J. Baird Callicott is an American philosopher whose work has been at the forefront of the new field of environmental philosophy and ethics. He is a University Distinguished Research Professor and a member of the Department of Philosophy and Religion Studies and the Institute of Applied Sciences at the University of North Texas. Callicott held the position of Professor of Philosophy and Natural Resources at the University of Wisconsin–Stevens Point from 1969 to 1995, where he taught the world's first course in environmental ethics in 1971. From 1994 to 2000, he served as Vice President then President of the International Society for Environmental Ethics. Other distinguished positions include visiting professor of philosophy at Yale University; the University of California, Santa Barbara; the University of Hawai’i; and the University of Florida.

Ecocentrism is a term used in ecological political philosophy to denote a nature-centered, as opposed to human-centered, system of values. The justification for ecocentrism usually consists in an ontological belief and subsequent ethical claim. The ontological belief denies that there are any existential divisions between human and non-human nature sufficient to claim that humans are either (a) the sole bearers of intrinsic value or (b) possess greater intrinsic value than non-human nature. Thus the subsequent ethical claim is for an equality of intrinsic value across human and non-human nature, or 'biospherical egalitarianism'.

Stephen R. L. Clark British philosopher

Stephen Richard Lyster Clark is an English philosopher and professor emeritus of philosophy at the University of Liverpool. Clark specialises in the philosophy of religion and animal rights, writing from a philosophical position that might broadly be described as Christian Platonist. He is the author of 19 books, including The Moral Status of Animals (1977), The Nature of the Beast (1982), Animals and Their Moral Standing (1997), G.K. Chesterton (2006), Philosophical Futures (2011), and Ancient Mediterranean Philosophy (2012), as well as 77 scholarly articles, and chapters in another 109 books. He is a former editor-in-chief of the Journal of Applied Philosophy (1990–2001).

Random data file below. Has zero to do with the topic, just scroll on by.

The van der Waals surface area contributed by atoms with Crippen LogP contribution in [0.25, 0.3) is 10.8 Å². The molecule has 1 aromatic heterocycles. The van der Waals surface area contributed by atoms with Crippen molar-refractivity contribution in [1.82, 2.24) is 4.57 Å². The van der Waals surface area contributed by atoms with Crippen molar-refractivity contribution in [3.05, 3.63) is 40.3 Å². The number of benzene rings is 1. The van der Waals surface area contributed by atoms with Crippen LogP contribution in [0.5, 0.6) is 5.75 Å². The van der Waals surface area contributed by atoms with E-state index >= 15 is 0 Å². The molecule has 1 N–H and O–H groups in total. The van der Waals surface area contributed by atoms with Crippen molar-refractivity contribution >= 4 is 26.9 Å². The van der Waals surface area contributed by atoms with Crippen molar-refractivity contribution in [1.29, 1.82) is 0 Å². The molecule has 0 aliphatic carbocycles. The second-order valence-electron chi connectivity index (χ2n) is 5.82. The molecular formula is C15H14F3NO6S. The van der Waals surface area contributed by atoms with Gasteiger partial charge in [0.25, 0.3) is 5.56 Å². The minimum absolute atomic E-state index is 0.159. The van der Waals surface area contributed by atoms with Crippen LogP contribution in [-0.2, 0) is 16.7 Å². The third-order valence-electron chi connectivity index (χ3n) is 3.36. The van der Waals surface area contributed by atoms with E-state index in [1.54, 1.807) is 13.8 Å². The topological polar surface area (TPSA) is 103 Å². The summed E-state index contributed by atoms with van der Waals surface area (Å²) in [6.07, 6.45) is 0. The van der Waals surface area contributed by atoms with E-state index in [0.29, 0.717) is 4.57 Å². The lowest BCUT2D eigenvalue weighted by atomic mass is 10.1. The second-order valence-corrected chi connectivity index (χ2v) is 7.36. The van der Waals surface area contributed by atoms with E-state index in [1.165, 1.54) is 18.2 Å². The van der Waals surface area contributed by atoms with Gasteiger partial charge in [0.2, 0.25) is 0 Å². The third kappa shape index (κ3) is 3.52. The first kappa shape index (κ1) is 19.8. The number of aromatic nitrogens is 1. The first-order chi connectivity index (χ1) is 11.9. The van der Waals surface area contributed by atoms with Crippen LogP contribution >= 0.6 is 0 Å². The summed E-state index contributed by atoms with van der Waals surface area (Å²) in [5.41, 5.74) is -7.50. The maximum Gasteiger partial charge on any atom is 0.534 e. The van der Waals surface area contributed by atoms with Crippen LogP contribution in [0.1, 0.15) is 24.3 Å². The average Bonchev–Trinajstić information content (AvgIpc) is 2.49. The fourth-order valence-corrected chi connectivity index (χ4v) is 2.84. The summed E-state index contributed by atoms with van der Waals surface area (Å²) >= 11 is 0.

Systems ecology A holistic approach to the study of ecological systems

Systems ecology is an interdisciplinary field of ecology, a subset of Earth system science, that takes a holistic approach to the study of ecological systems, especially ecosystems. Systems ecology can be seen as an application of general systems theory to ecology. Central to the systems ecology approach is the idea that an ecosystem is a complex system exhibiting emergent properties. Systems ecology focuses on interactions and transactions within and between biological and ecological systems, and is especially concerned with the way the functioning of ecosystems can be influenced by human interventions. It uses and extends concepts from thermodynamics and develops other macroscopic descriptions of complex systems.

Environmental philosophy branch of philosophy

Environmental philosophy is a branch of philosophy that is concerned with the natural environment and humans' place within it. It asks crucial questions about human environmental relations such as "What do we mean when we talk about nature?" "What is the value of the natural, that is non-human environment to us, or in itself?" "How should we respond to environmental challenges such as environmental degradation, pollution and climate change?" "How can we best understand the relationship between the natural world and human technology and development?" and "What is our place in the natural world?" As such, it uniquely positions itself as a field set to deal with the challenges of the 21st Century. Environmental philosophy includes environmental ethics, environmental aesthetics, ecofeminism, environmental hermeneutics, and environmental theology. Some of the main areas of interest for environmental philosophers are: